Coming up with a good thesis statement can seem like a very perplexing task in the early stages of the writing process, particularly if you’re asked to submit a research proposal that requires a tentative thesis statement. Remember that a tentative thesis statement is not something set in stone; rather, it is mouthing meant to help you focus your analysis and research so that the writing task becomes manageable. You should not attempt to start collecting and analyzing evidence until you have an idea of the main argument you would like make in your paper.
Generating the thesis statement, then, can be thought of as a recursive process. In the early stages of planning and writing, the tentative thesis helps you focus on the evidence in a certain way, but as you get further along in the writing process the analysis of evidence should also help you clarify the thesis statement (Rosewater et al. 32). The writers of Writing Analytically recommend that you ask yourself the following questions as you go through the process of generating a main claim for your essay: 3 What kinds Of patterns or implications emerge when kick closely at my evidence?
What kind of evidence and support do need to support my tentative thesis? What kind of evidence cannot be adequately accounted for by my tentative thesis? How can I explain the mismatches between my thesis statement and my selected evidence? How can rewrite my thesis statement in order to accommodate the evidence that doesn’t fit? This practice of constantly readjusting the thesis statement to match the evidence and analysis will ultimately lead you to write a polished and defensible thesis statement in your final draft.
Example of a tentative thesis statement: “Educating Rata celebrates the liberating potential of enabling education, defined as that which remains open to healthy doses of working-class, real-world infusions” (Rosewater et al. 137). Example of complicating evidence: “Frank and Rata both end up alone and alienated” (Rosewater et al. 137). Example of a revised thesis: “Educating Rata celebrates the liberating potential f enabling education (kept open to real-world, working-class energy) but also acknowledges its potential costs in loneliness and alienation” (Rosewater et 5.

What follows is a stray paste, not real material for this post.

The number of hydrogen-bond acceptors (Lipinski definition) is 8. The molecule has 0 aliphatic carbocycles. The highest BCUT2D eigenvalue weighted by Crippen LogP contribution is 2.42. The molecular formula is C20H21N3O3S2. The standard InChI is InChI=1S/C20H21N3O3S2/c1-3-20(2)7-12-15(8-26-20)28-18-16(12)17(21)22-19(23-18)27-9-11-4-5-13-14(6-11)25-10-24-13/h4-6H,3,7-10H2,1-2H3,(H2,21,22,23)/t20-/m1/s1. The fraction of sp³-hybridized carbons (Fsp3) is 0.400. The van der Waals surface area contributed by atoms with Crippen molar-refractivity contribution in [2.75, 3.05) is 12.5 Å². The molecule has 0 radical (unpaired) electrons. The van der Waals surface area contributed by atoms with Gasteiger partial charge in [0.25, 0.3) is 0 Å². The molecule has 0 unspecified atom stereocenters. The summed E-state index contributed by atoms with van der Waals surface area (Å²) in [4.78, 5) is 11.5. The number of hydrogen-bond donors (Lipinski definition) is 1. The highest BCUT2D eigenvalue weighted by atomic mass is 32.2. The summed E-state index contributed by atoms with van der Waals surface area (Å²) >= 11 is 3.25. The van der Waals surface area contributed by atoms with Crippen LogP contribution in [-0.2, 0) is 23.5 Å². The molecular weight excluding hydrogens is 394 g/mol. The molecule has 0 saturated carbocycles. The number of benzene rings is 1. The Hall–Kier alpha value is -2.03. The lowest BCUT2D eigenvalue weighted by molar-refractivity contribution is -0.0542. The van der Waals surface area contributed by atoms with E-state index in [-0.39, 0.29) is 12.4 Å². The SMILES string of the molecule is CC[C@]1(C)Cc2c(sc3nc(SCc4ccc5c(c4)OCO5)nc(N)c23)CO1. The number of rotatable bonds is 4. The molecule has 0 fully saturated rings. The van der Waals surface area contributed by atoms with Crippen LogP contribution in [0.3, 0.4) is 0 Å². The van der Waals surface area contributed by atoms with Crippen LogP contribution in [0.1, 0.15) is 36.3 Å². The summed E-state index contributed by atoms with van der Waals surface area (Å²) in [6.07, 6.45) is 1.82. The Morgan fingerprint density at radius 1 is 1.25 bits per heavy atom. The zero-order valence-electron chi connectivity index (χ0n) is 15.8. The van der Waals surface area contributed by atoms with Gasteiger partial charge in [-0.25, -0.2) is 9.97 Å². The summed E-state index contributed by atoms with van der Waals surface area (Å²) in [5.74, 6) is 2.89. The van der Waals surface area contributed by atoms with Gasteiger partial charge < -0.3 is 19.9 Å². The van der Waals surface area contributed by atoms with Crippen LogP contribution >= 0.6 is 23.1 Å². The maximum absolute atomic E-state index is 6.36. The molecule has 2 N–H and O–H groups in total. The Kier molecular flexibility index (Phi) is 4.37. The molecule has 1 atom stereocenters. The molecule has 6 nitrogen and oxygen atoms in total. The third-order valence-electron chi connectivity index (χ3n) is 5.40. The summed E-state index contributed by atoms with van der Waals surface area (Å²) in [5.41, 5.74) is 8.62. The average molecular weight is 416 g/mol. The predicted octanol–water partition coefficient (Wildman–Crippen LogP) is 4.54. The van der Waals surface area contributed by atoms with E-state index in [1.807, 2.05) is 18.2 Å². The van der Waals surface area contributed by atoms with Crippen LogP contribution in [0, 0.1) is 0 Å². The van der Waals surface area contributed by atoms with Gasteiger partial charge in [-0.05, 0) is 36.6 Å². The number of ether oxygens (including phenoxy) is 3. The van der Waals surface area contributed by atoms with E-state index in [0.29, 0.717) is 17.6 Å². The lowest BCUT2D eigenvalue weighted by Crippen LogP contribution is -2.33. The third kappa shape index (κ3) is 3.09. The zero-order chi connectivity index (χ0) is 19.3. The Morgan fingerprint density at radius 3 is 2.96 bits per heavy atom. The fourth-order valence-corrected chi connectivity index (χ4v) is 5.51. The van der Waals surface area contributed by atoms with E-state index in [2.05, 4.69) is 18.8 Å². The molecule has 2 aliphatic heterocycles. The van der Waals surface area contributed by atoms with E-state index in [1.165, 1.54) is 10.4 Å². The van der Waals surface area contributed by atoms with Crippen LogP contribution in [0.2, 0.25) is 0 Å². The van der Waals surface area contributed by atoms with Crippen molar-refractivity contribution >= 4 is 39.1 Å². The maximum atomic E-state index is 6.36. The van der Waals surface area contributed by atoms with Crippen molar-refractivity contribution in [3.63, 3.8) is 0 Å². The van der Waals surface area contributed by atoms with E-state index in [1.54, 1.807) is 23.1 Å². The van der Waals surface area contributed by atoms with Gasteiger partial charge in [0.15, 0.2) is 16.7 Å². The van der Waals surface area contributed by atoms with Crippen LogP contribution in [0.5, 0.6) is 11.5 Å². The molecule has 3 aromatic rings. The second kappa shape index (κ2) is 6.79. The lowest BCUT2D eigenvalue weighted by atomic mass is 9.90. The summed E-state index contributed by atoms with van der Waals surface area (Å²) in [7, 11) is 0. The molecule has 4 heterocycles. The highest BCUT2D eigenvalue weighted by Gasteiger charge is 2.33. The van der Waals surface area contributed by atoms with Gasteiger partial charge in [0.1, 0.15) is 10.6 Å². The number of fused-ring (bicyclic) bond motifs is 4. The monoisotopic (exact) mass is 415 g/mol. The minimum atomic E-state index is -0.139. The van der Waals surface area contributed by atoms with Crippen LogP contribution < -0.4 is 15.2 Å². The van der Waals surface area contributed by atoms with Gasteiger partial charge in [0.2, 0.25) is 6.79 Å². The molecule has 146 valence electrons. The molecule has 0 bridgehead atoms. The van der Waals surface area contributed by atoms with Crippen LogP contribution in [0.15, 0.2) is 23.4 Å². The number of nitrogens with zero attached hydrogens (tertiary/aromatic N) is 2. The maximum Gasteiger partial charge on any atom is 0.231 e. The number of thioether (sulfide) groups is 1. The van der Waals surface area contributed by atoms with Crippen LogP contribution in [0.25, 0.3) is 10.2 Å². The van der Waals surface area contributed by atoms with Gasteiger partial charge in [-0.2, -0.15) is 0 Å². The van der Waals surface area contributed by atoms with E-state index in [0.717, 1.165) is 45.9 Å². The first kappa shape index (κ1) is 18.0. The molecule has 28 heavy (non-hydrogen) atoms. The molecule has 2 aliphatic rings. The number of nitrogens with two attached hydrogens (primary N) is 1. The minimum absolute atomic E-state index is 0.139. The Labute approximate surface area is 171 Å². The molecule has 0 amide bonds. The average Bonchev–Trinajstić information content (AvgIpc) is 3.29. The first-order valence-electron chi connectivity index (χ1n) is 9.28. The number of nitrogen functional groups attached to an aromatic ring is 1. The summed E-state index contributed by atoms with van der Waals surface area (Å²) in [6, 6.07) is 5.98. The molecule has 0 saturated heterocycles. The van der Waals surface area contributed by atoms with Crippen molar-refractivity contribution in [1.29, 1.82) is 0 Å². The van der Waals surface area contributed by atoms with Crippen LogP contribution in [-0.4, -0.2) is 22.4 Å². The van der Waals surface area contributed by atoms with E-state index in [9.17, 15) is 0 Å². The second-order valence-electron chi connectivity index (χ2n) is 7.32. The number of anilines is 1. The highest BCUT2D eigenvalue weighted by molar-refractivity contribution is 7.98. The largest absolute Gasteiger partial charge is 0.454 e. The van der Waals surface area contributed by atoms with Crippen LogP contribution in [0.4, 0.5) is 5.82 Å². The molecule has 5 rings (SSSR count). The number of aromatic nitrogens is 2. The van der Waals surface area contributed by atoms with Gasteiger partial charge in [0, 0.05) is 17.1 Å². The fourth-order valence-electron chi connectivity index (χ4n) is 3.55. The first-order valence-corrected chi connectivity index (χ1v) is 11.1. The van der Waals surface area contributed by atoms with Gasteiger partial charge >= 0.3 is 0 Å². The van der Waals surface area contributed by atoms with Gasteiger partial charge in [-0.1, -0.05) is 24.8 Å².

EXAMINE A CONTRADICTION Some thesis statements are just simply more interesting than others. The choice of a boring or self-evident thesis statement has less to do with how brilliant you are as a writer and more to do with how good you are at identifying a “problem that is significant not just to you, but to your readers as well” (Booth et al. 48). If you get halfway through 4 your essay, and you find yourself with nothing left to say, then you can be airily certain that your thesis lacks the intellectual vigor required to propel you through the essay.
According to the authors of Thinking It Through: A Practical Guide to Academic Essay Writing, one way that you can avoid writing a thesis statement that falls intellectually flat is to formulate one that focuses on an interesting contradiction, tension, or paradox between two things. For example, a complex thesis statement might focus on the contrast between the popular interpretation of a political event and your own interpretation, between two paradoxical themes in a novel or poem, and so on.